♥ Frontal cortex shuts down. Brain scans of besotted lovers actually show that the part of the brain responsible for making good decisions actually stops working. This is a dangerous place to be. When judgment centers are not functioning, people are willing to risk everything for the relationship. Your friends might be waving their arms and trying to get your attention but you don’t get it. What’s the problem?
♥ Amygdala and mid-temporal cortex go off-line. This is interesting as often during fight or flight (as when flooded with adrenaline) the amygdala is the only part of the brain that still works, but when we are in the early stages of love, even this part of the brain bails on us. The amygdala controls fear and the mid-temporal cortex controls negative emotions. So when they are silenced by our addiction to our love object, we are literally incapable of seeing the pitfalls that may be inherent in the situation. We can’t feel afraid of what might go wrong because the parts of our brain that take care of that for us are on strike.
Funnily enough, though all of the above sounds dreadful when explained scientifically, people LOVE the feeling of falling in love. All that adrenaline and the hormone surges and the feeling of butterflies, addiction, and obsession are so inextricably linked to something we all want – love – that we literally “fall” into it without question.
There is an amusing post making the rounds of social media these days. It reads: “The brain is a most outstanding organ. It works 24 hours a day 365 days a year from your birth right up till the day you fall in love.” Now we know why!
In the middle:
After “surviving” early love, we encounter a stage of romantic love that is less dramatic, but also a little less dangerous! This stage of love is regulated by the emotional center of the brain, the limbic system. Fortunately, serotonin levels normalize. The hormones that surged just a few months earlier, are also closer to normal. The result of some of these shifts in brain chemistry is a feeling of serenity. You are more likely to be in a good mood most of the time, and you are once again able to inhibit negative behaviors that you somehow were compelled to do just a bit earlier, like check your phone every 5 minutes for texts or messages, or drive past your loved one’s house at all hours of the day and night.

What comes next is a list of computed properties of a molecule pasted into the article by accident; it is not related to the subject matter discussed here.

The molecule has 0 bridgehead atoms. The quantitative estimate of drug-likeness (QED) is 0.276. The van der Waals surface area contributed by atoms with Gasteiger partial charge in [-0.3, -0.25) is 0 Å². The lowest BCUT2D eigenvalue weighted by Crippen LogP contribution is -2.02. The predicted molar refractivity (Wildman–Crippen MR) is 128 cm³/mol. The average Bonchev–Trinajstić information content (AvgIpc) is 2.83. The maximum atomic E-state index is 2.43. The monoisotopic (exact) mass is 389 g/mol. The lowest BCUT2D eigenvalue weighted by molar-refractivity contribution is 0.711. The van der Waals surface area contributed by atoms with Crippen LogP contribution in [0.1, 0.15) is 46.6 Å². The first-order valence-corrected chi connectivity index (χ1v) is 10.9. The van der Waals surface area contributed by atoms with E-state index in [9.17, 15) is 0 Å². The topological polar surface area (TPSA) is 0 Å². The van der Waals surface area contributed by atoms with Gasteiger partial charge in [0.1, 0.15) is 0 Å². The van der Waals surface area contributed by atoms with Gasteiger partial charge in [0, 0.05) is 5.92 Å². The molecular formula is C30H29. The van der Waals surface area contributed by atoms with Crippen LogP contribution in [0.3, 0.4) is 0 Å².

Love into posterity:
As human beings settle into long-term love, the kind that lasts for years, or even a lifetime, there are also brain chemicals involved. Studies have indicated for years that being in a committed relationship has long lists of health and psychological benefits to both parties. In the brains of people in love for the long haul we find:
♥ Vasopressin. This pituitary hormone is linked to feelings of calm and security. It is also connected to partner protectiveness and fidelity—two things that are essential to the secure longevity of our love relationships.
♥ Oxytocin (again). This most glorious of hormones, as I mentioned before, makes emotional bonds strong. It is involved in trust-building and empathy as well. Oxytocin is present in any relationship where there is healthy attachment, whether between a mother and child, or two lovers.
Especially when navigating the earliest stage of love, it is not a bad idea to be armed with some good scientific awareness so you can make it through to the rewards of the next stages! But in the end, feelings of love and the “chemistry” of our attachments are, ultimately, mysterious. No matter how much scientists study hormone levels and brain functions, it is in the heart that we (if erroneously) “feel” love.